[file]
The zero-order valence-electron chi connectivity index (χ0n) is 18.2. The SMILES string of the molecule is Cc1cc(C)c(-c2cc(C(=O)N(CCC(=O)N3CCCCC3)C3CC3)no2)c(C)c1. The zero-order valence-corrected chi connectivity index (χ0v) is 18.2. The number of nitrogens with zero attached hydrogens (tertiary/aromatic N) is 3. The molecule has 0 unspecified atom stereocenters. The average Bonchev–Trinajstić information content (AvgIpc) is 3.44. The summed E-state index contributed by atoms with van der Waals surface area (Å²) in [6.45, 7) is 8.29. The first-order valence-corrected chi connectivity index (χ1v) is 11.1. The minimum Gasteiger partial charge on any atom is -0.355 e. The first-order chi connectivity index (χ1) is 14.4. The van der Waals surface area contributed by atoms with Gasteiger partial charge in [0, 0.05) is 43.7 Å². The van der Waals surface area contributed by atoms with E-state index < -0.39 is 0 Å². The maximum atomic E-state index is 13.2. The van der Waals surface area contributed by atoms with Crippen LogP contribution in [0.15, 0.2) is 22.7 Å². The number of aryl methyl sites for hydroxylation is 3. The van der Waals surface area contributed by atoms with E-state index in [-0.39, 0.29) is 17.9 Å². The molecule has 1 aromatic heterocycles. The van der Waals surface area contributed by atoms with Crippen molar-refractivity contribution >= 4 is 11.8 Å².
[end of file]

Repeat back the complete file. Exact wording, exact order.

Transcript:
The zero-order valence-electron chi connectivity index (χ0n) is 18.2. The SMILES string of the molecule is Cc1cc(C)c(-c2cc(C(=O)N(CCC(=O)N3CCCCC3)C3CC3)no2)c(C)c1. The zero-order valence-corrected chi connectivity index (χ0v) is 18.2. The number of nitrogens with zero attached hydrogens (tertiary/aromatic N) is 3. The molecule has 0 unspecified atom stereocenters. The average Bonchev–Trinajstić information content (AvgIpc) is 3.44. The summed E-state index contributed by atoms with van der Waals surface area (Å²) in [6.45, 7) is 8.29. The first-order valence-corrected chi connectivity index (χ1v) is 11.1. The minimum Gasteiger partial charge on any atom is -0.355 e. The first-order chi connectivity index (χ1) is 14.4. The van der Waals surface area contributed by atoms with Gasteiger partial charge in [0, 0.05) is 43.7 Å². The van der Waals surface area contributed by atoms with E-state index < -0.39 is 0 Å². The maximum atomic E-state index is 13.2. The van der Waals surface area contributed by atoms with Crippen LogP contribution in [0.15, 0.2) is 22.7 Å². The number of aryl methyl sites for hydroxylation is 3. The van der Waals surface area contributed by atoms with E-state index in [-0.39, 0.29) is 17.9 Å². The molecule has 1 aromatic heterocycles. The van der Waals surface area contributed by atoms with Crippen molar-refractivity contribution >= 4 is 11.8 Å².